Posted: Thursday February 17, 2011 12:10PM ; Updated: Thursday February 17, 2011 6:07PM
Austin Murphy
Austin Murphy>MURPHY'S LAW

Spanish custom, powerful friends led to Contador's doping ruling

Story Highlights

On Tuesday, Spanish cycling body cleared Alberto Contador of doping charges

Why? Spain always protects its cyclists; Contador has friends in high places

Ruling means that Contador is eligible to defend his 2010 Tour de France title

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Alberto Contador
Alberto Contador tested positive for performance-enhancing drugs during the 2010 Tour de France. He blamed contaminated meat.
Jasper Juinen/Getty Images

When is a suspension not a suspension? When it is issued in Spain, against a high-profile cyclist. On Tuesday, members of the discipline committee of the Spanish Cycling Federation (RFEC) declared Alberto Contador innocent of doping charges. The defending Tour de France champion had been suspended three weeks earlier for a positive drug test during last year's Tour. Contador's urine showed traces of clenbuterol, a result he attributed to a contaminated steak eaten during the race. It was ruled, at the time, that even though he may not have knowingly ingested the substance, Contador was responsible for its presence in his body.

By declaring Contador innocent, the RFEC overturned a ruling by -- wait a minute, can this be right? -- the RFEC? Yes, you read it correctly: that august body overruled ... itself, vacating a recommendation it had made January 26.

Confused? Got questions? We're here to help.

1) Umm, why the U-turn, fellas?

In that three-week interim, Contador's attorneys highlighted the case of the German table-tennis player, Dmitri Ovtcharov, who tested positive for clenbuterol, but wasn't sanctioned by his national federation. (Like Contador, Ovtcharov claimed he'd ingested the substance accidentally. Unlike Contador, several of Ovtcharov's teammates showed traces of clenbuterol in their systems, bolstering the ping-pong player's case). According to L'Equipe, the Spaniard's lawyers also pointed out a minor procedural flaw early in the case against Contador, who was not notified of the positive test by the UCI at the same time the RFEC was notified.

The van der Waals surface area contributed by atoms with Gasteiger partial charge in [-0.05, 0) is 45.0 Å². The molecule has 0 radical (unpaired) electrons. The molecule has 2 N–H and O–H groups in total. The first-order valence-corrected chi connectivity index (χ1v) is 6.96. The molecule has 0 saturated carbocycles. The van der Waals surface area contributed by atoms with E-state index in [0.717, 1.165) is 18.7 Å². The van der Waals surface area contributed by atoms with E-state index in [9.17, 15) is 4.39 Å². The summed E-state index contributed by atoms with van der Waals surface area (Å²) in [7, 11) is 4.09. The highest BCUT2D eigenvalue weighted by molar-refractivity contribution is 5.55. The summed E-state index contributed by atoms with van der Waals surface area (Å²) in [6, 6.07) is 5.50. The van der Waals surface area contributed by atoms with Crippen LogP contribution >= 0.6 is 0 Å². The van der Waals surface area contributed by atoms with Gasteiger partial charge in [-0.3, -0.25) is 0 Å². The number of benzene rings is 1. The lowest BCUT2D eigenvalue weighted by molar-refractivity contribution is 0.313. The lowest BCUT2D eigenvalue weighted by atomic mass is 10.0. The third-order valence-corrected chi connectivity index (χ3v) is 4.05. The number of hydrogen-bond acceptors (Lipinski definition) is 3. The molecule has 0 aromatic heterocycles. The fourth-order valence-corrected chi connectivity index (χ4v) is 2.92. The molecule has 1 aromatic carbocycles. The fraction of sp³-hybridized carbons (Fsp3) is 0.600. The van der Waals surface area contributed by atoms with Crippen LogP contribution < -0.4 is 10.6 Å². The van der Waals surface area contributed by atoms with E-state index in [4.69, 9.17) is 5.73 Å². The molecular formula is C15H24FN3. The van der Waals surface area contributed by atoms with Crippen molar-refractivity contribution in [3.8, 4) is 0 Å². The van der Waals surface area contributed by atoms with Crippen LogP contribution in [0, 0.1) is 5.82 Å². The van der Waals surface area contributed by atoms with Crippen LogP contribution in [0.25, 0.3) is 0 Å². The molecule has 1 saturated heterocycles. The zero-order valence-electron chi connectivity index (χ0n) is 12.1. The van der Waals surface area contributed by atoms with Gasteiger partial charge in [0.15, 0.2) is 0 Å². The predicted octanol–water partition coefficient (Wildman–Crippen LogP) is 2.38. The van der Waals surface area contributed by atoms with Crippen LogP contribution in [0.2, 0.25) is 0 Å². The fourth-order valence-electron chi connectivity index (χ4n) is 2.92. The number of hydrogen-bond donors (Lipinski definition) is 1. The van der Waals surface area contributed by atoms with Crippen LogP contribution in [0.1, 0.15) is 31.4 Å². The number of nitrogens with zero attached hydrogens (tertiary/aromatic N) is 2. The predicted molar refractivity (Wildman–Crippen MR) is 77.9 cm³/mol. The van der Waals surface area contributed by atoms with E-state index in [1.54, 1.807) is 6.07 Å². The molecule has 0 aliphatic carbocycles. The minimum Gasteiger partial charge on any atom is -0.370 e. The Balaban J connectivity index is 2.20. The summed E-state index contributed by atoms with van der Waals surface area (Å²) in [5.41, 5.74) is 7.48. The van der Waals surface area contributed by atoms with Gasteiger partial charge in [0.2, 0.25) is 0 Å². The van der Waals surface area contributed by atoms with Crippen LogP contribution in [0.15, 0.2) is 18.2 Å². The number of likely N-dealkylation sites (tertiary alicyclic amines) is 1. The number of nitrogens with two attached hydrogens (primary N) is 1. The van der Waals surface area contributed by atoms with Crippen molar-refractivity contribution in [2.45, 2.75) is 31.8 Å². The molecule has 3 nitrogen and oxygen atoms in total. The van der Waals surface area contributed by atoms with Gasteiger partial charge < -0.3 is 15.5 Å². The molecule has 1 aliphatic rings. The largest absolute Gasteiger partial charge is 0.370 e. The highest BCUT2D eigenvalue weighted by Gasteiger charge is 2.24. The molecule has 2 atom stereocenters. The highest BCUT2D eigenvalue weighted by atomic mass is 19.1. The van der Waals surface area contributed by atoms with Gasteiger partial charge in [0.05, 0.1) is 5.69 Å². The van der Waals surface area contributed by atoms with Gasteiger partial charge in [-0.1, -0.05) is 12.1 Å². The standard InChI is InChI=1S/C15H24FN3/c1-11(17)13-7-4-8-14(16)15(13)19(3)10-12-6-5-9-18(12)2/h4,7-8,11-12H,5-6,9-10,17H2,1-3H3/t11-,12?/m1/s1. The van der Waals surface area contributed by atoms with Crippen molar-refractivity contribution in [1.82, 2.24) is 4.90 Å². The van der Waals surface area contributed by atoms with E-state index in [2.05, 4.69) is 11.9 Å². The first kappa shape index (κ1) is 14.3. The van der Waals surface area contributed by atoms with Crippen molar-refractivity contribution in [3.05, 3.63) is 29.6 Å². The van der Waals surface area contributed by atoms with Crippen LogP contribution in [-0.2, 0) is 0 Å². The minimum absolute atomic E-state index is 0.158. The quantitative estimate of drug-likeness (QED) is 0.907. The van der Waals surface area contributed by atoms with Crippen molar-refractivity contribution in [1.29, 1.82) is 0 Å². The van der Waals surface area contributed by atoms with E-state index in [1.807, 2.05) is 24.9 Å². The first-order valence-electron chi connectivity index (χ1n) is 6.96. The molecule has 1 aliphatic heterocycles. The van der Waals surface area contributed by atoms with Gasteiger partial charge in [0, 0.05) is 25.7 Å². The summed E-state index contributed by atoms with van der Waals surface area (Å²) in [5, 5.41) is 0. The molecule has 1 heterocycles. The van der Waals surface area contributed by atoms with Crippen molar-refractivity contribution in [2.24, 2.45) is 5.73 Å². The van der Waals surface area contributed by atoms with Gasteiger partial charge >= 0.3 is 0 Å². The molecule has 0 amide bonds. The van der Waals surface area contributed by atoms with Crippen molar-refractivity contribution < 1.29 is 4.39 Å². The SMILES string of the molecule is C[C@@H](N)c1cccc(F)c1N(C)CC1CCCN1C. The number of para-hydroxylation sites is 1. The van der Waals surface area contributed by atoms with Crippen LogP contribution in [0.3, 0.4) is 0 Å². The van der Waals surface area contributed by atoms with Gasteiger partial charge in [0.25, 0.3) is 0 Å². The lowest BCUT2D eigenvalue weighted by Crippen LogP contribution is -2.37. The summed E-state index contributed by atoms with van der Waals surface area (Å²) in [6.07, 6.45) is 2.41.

2) Those seem like awfully thin reeds on which to overturn the ruling. What other factors might be in play?

The primary factor: this is happening in Spain, a country with a proud, unapologetic history of shielding its cycling heroes from the consequences of their own malfeasance.

Remember Operacion Puerto? In May 2006, Spanish police raided the laboratory of Doctor Eufemiano Fuentes, discovering scores of doping products and bags of blood -- intended, presumably, for the purposes of transfusion -- bearing code names that linked them to some 60 cyclists, including such prominent riders as Jan Ullrich, Ivan Basso and Spain's own Alejandro Valverde.

A Spanish judge ruled that no law had been broken, and ordered the RFEC not to use any of that seized evidence to pursue sanctions against any of the riders named in the investigation. Investigated by the German cycling federation, Ullrich was forced to retire. After the Italian cycling federation (CONI) followed up on Operacion Puerto, Basso was suspended two years by the Italian federation. Valverde walked, as did every other Spanish rider linked to Puerto, including a young but promising climbing specialist named Alberto Contador.

(Disgusted by Spain's refusal to police its own, CONI, in 2009, suspended Valverde from racing on Italian soil for two years -- preventing him from contesting the '09 Tour de France, which crossed into Italy.)

3) Who else does Contador have in his corner?

El Pistolero has friends in high places. On the eve of RFEC's second ruling, no less a luminary than Spanish Prime Minister José Luis Rodríguez Zapatero weighed in on the case on Twitter, declaring "there's no legal reason to justify sanctioning Contador."

Contador also enjoyed the support of both the country's leading political parties, and the president of the nation's highest legal court, who told El Mundo that Contador "has not doped" and "should be acquitted."

Such comments, from the nation's highest judge, while Contador's case was still being decided, would've been considered highly unusual ... in a country other than Spain.

4) What impact does this have on cycling?

It was good news for the Tour of Algarve, in Portugal. With his suspension lifted Tuesday, that race's two-time defending champ arrived in Portugal for Stage 1 on Wednesday.

Expressing frustration at the RFEC's astounding flip-flop was Pat McQuaid, president of Union Cycliste International, cycling's governing body. Speaking to reporters at the Tour of Oman, McQuaid lamented interference in the case "by politicians who don't know the full facts .... It doesn't help the image of Spain, either. It shows they're biased towards supporting their own, regardless of what the facts of the case might be."

While the UCI and World Anti-Doping Agency have 30 days to decide whether to appeal the RFEC's decision to the Court of Arbitration for Sport in Lausanne, Switzerland, that appeal won't be finished by July, meaning Contador will be allowed to defend his Tour de France title ... even though he could subsequently be stripped of that 2010 victory, should he lose that potential appeal.

Thus will Contador compete on his sport's biggest stage, but under a cloud -- not unlike Auburn's Cam Newton quarterbacking the Tigers to the national title, despite a hovering pay-for-play scandal.

The difference, of course, is that Spaniards are more forgiving of their star athletes than Auburn fans.

Only in cycling.

 
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